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May 7, 2017

The District’s Unsustainable Budget!

Sun May 07, 2017 at 05:09:24 PM EST

By Chris Weiss, DC Environmental Network

DC Environmental Network:

We have an unsustainable budget and need your help!

As many of you know we are right in the middle of the District’s budget season. Mayor Muriel Bowser has sent her budget to the DC Council, the DC Council has already held most of their budget hearings, and now a mad scurry has begun to try and quickly decide what the Council’s budget priorities are and what changes need to be made. In just ten days the eleven different Council committee’s will begin marking up their share of the overall budget, and soon after that, the full Council will vote twice on the entire budget.

The DC Environmental Network (DCEN) has tried to give you opportunities to learn about the piece of the budget pie you care about the most. DCEN and the DC Fiscal Policy Institute, held two special budget briefings, one with the Department of Public Works, and the other with the Department of Energy and the Environment. Around 20 different environmental organizations, and a number of individual advocates participated.

The DC Environmental Network testified at two Council budget hearings and shared our initial thoughts, based on the information we had so far, on how the District should spend our shared tax dollars. Here is the testimony:

District Department of Public Works, April 26, 2017

District Department of Energy and Environment, April 28, 2017

DCEN has received over 150 phone calls and emails, from other District environmental organizations and advocates, asking how federal spending might impact our local programs. We have done the best we can to give folks our perspective, although the lack of transparency, by much of the Legislative and Executive Branch, makes us have to work far harder than we should to get the most basic information. (The budget documents are often cryptic and we have been told, contain a healthy number of typos.)

Regardless we have identified a number of budget priorities we want to point out and hope the environmental community will, over the next ten days, engage the Council and let them know we care. DCEN has already been walking the halls of the Council’s Wilson Building, asking questions, and advocating for our sustainability goals. Our main concerns include:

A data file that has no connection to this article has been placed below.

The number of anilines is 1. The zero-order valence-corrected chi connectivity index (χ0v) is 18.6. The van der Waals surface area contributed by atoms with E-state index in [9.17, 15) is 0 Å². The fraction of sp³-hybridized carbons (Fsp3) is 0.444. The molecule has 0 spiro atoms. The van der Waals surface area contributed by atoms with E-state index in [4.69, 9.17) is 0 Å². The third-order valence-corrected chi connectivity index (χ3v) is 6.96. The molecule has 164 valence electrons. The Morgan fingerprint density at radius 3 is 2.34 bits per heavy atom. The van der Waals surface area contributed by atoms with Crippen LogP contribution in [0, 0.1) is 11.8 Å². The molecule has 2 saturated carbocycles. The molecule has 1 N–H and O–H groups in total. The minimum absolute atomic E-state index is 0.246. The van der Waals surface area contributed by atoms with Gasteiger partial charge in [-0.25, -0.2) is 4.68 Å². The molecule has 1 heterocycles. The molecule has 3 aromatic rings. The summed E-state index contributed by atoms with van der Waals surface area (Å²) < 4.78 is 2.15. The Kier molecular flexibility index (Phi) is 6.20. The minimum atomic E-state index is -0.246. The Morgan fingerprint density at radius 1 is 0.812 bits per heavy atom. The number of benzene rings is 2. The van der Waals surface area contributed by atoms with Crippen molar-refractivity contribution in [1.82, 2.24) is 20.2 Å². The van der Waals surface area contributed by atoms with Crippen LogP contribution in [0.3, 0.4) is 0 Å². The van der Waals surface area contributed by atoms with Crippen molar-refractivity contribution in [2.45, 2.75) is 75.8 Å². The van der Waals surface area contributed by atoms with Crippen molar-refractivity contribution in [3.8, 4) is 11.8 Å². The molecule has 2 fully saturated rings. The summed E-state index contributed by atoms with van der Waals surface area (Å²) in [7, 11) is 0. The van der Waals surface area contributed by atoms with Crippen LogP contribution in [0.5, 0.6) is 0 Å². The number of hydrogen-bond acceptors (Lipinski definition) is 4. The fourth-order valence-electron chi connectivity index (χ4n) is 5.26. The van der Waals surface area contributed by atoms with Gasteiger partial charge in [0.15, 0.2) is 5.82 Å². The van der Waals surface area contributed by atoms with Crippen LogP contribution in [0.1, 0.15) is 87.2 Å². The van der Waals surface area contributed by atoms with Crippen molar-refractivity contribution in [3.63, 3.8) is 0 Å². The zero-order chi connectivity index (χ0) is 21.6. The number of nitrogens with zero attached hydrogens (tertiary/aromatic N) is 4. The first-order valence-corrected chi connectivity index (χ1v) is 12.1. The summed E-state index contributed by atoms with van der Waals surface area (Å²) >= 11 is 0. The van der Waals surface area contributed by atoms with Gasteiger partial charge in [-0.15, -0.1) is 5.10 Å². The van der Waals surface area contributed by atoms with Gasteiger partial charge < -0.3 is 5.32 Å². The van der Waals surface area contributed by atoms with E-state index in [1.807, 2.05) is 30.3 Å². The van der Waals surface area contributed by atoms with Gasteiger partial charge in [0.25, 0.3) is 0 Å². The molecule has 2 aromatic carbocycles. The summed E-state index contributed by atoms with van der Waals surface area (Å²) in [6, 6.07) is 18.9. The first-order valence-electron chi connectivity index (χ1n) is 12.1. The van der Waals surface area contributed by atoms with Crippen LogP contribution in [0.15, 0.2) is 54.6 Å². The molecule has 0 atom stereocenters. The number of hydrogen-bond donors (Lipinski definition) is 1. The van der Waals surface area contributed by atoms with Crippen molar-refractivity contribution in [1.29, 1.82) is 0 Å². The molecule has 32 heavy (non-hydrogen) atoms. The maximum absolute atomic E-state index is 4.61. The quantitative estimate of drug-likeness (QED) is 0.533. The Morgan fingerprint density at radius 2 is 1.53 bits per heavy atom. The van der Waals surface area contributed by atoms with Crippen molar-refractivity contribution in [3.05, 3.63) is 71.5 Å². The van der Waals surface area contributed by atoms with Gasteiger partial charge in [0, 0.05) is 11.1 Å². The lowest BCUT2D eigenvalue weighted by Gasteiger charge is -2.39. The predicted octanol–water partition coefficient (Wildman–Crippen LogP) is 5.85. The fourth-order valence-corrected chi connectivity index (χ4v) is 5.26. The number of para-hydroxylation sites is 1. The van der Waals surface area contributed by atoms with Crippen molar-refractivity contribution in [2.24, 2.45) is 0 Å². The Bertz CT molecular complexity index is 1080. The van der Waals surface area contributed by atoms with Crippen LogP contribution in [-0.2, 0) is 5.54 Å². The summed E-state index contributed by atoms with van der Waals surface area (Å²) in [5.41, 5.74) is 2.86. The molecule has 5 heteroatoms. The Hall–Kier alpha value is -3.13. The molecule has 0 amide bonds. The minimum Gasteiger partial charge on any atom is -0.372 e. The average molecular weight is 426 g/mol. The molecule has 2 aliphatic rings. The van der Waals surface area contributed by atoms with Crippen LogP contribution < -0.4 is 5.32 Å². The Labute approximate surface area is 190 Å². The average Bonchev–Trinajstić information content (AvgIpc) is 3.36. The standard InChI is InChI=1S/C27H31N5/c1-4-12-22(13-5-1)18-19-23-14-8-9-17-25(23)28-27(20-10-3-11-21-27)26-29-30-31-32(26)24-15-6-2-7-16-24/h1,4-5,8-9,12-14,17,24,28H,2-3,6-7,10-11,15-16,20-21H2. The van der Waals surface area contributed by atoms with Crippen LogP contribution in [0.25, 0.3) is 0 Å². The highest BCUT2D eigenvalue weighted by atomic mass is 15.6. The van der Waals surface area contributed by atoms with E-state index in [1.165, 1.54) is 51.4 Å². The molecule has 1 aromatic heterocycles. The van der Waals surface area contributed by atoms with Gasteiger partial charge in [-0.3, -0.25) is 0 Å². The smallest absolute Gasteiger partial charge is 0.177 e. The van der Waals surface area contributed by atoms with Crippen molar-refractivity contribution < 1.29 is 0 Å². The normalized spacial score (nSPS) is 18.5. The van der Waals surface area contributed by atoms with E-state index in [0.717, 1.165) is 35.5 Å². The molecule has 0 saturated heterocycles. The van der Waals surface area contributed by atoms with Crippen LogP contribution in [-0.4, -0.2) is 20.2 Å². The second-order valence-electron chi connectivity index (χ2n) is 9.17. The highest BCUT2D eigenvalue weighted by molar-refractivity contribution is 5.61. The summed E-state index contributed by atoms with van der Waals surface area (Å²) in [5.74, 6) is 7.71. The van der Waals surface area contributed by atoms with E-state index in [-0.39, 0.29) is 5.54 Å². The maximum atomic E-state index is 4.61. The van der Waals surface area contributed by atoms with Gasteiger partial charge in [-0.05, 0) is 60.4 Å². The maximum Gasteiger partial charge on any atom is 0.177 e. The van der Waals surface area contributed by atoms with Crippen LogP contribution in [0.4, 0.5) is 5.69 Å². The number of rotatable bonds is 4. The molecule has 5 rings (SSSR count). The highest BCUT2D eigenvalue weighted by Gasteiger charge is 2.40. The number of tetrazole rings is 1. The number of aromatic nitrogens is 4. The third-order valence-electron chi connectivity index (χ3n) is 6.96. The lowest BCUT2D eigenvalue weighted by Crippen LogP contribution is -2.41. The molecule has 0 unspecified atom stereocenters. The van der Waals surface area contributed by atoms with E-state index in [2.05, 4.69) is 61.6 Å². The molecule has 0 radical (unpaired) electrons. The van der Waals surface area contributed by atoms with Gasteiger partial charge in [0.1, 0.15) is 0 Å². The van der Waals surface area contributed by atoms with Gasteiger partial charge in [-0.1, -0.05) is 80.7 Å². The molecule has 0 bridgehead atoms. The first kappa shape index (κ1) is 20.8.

– Restoring DC Recycling Programs: Mayor Bowser eliminated two full time jobs and other funds from DPW’s Office of Waste Diversion (OWD). OWD is the office that is primarily in charge of recycling programs and is focused on trying to move the District away from being the worst recycler in the region. We are requesting that the DC Council restore funding for the two Office of Waste Diversion staff (FTE’s) as well as all the nonpersonel funds that were slashed from their budget. We are also requesting that the DC Council direct DPW to use some of the restored non-personal funds to plan and implement a Save As You Throw (SAYT) pilot in 2018.

– Restoring $3 Million in Low Income Home Energy Assistance Program (LIHEAP) Funds: Every year the District and federal government make LIHEAP money available to help low income District residents who cannot pay their energy bills. This program is administered by DOEE. DCEN has been told that in order for the District to minimally duplicate the last fiscal years help, the Council will have to find an additional $3 million dollars. DCEN is particularly concerned about these funds this year because the poverty focused non-profits that normally engage in advocacy on LIHEAP currently have too many other budget shortfalls to deal with. DCEN is going to try and do what we can to restore these funds.  Currently it does not look good, and the District may end up telling District residents, at a time of critical need, that there are no more funds.

– Restoring $5 Million in Capital Funds for Anacostia River Clean-Up: Mayor Bowser removed $5 million capital budget dollars that were targeted for hazardous material remediation of the Anacostia River bottom sediments and the contaminated land areas adjacent (particularly to Ward 8’s Poplar Point and Ward 7’s Kenilworth North). With upcoming clean-up requirements looming, the timing of this reduction could not be worse. Additionally, this cut may create budget pressures on other important DOEE programs as the District scrambles to fulfill its statutory requirements. The DC Environmental Network primarily recommends that the Council try and restore the $5 million capital budget dollars. We also support the efforts of other organizations to, ideally, recommend finding additional capital dollars, possibly as much as $10 million, to continue progress on all remediation projects.

As you can see we have our work cut out for us. Luckily, we are coordinating with a number of DC focused organizations in trying to impact all of these budget items. We could also use some help from you!

DCEN is going to be down at the Wilson Building every day prior to the committee mark-ups. If you want to help us at scheduled meetings and office visits, give us a call at 202-754-7088 or email Hope you can join us.

Chris Weiss, Executive Director, DC Environmental Network 


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